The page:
Sport Minister Tracey Crouch has come under renewed pressure on the eve of the new Premier League season to allow England’s leading clubs to reintroduce standing areas at their stadia.
A report published today by think tank the Adam Smith Institute (ASI) says the use of “safe standing” sections is backed by most top-flight teams and the overwhelming majority of fans.
It also argues that it could lead to cheaper tickets, as it would allow clubs to accommodate more supporters in the same space, and would be easy to apply as it does not require new laws to be passed.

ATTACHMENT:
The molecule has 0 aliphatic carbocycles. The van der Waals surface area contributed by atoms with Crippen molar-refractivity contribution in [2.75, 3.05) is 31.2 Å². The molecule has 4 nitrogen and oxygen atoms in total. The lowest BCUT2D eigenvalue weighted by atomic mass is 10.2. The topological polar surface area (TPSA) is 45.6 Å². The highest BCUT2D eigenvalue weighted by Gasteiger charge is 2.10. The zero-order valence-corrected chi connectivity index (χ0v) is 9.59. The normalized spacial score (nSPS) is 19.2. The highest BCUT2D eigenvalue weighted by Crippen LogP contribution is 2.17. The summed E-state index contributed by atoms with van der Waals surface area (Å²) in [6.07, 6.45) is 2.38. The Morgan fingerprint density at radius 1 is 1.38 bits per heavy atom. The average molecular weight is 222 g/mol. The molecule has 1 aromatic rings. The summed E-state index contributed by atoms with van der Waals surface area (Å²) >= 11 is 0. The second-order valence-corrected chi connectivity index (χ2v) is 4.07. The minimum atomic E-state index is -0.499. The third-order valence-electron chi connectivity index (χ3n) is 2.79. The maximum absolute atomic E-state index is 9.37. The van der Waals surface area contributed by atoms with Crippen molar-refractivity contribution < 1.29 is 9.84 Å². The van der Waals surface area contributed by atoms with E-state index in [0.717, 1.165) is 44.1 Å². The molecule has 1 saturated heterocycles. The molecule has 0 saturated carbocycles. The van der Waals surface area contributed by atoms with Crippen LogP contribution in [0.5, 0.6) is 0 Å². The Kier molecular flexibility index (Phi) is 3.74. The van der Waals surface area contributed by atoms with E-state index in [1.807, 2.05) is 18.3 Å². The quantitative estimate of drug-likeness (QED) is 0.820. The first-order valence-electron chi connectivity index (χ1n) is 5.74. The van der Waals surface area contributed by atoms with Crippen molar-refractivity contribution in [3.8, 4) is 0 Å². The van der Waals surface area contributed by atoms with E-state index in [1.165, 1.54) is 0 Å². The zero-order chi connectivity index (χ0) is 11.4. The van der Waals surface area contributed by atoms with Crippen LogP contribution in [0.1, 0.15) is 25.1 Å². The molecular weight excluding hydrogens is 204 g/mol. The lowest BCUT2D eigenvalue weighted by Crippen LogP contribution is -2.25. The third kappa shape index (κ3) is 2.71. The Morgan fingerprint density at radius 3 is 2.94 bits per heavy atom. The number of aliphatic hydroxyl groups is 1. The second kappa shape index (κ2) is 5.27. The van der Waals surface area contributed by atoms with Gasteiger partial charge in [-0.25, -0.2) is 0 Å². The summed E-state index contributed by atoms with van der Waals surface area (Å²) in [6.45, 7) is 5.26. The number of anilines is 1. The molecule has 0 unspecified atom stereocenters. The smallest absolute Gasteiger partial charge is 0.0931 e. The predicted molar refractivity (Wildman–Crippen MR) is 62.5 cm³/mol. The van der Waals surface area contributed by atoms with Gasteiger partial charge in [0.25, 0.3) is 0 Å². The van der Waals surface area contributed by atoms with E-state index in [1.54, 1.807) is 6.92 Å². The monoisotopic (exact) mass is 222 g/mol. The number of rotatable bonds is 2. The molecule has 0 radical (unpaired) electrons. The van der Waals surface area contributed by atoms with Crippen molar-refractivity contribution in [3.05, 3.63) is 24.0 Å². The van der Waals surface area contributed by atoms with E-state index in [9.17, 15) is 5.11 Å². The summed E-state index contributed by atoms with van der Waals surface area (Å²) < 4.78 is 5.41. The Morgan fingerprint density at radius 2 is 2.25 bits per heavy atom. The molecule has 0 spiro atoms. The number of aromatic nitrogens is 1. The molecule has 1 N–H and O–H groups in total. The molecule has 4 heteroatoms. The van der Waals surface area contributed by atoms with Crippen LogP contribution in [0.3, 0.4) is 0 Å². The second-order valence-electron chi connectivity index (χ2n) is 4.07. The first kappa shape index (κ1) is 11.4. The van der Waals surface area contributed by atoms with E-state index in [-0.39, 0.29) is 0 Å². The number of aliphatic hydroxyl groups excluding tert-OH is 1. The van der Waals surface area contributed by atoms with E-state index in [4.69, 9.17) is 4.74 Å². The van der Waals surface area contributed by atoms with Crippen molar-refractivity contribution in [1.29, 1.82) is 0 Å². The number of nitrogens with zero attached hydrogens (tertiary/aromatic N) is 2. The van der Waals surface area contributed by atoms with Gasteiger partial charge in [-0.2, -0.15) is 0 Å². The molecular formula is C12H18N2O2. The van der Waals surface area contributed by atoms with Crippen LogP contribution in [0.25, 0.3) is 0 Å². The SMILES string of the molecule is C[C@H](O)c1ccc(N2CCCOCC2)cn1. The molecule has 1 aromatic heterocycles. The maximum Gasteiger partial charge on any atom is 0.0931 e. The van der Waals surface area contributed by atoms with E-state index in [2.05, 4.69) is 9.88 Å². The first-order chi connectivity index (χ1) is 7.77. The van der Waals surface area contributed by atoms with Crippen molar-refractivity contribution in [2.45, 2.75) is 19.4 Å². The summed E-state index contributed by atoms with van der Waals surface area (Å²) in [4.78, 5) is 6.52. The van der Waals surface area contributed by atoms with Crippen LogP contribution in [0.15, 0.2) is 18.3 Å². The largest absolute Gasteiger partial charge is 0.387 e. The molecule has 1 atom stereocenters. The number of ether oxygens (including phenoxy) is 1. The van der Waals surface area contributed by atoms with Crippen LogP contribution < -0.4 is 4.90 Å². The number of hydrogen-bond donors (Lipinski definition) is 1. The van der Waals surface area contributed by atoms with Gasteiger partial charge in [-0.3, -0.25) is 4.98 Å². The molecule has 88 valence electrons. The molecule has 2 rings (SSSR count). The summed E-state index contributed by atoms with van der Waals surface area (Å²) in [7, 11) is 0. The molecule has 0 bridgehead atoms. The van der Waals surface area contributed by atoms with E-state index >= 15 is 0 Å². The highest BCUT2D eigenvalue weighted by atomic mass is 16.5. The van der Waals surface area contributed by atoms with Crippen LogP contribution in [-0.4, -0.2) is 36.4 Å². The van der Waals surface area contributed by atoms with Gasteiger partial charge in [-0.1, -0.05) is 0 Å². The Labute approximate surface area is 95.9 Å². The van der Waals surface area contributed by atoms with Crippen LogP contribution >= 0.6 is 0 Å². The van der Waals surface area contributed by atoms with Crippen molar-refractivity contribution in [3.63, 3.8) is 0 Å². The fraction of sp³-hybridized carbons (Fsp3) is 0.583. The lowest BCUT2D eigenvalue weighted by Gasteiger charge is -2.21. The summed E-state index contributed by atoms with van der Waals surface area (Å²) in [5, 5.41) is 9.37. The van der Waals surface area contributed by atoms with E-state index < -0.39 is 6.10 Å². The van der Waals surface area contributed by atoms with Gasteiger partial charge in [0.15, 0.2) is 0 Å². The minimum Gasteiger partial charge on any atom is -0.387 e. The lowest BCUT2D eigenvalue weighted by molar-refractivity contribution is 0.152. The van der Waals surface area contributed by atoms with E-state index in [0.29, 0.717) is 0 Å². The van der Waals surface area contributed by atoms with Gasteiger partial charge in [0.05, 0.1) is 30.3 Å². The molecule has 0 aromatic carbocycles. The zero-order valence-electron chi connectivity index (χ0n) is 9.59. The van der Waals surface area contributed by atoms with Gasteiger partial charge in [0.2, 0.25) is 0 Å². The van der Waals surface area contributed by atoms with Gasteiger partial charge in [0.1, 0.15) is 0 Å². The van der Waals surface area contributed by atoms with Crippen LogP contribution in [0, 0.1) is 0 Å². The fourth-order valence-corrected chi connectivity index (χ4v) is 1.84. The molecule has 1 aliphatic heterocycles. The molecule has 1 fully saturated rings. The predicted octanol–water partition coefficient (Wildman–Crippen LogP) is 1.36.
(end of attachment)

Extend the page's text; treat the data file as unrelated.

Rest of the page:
“The standing ban is an anachronism,” said the ASI’s Ben Southwood. “Clubs across Europe have rail seating sections with no incident, creating superior atmosphere and allowing for a cheaper tier of tickets.”
A ban on terracing was introduced in the wake of the 1989 Hillsborough disaster, but the recent inquest found that the use of standing areas had not been a cause of the 96 deaths.
Top German teams incorporate safe standing zones, while Scottish champions Celtic have this year started trialling rail seats, which can be deployed for standing or seating.
Football supporters’ groups used a meeting with Premier League chiefs last month to urge them to drop their resistance to adopting safe standing.